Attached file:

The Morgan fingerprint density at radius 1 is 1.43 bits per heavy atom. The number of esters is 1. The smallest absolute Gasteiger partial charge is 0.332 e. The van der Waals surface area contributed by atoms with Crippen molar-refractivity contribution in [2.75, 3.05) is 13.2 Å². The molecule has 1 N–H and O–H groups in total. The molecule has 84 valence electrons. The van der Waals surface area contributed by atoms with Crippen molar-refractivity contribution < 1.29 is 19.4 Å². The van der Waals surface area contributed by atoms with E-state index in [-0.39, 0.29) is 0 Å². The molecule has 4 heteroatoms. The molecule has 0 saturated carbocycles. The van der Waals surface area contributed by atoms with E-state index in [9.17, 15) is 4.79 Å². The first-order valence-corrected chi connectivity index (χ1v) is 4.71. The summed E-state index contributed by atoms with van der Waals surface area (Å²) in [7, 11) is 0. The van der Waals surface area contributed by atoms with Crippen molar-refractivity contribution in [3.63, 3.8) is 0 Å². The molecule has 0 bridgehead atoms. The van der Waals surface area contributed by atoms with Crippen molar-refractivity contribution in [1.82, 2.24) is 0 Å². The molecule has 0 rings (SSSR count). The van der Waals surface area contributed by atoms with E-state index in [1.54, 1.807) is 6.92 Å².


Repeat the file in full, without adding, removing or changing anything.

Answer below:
The Morgan fingerprint density at radius 1 is 1.43 bits per heavy atom. The number of esters is 1. The smallest absolute Gasteiger partial charge is 0.332 e. The van der Waals surface area contributed by atoms with Crippen molar-refractivity contribution in [2.75, 3.05) is 13.2 Å². The molecule has 1 N–H and O–H groups in total. The molecule has 84 valence electrons. The van der Waals surface area contributed by atoms with Crippen molar-refractivity contribution < 1.29 is 19.4 Å². The van der Waals surface area contributed by atoms with E-state index in [-0.39, 0.29) is 0 Å². The molecule has 4 heteroatoms. The molecule has 0 saturated carbocycles. The van der Waals surface area contributed by atoms with E-state index in [9.17, 15) is 4.79 Å². The first-order valence-corrected chi connectivity index (χ1v) is 4.71. The summed E-state index contributed by atoms with van der Waals surface area (Å²) in [7, 11) is 0. The van der Waals surface area contributed by atoms with Crippen molar-refractivity contribution in [3.63, 3.8) is 0 Å². The molecule has 0 bridgehead atoms. The van der Waals surface area contributed by atoms with Crippen molar-refractivity contribution in [1.82, 2.24) is 0 Å². The molecule has 0 rings (SSSR count). The van der Waals surface area contributed by atoms with E-state index in [1.54, 1.807) is 6.92 Å².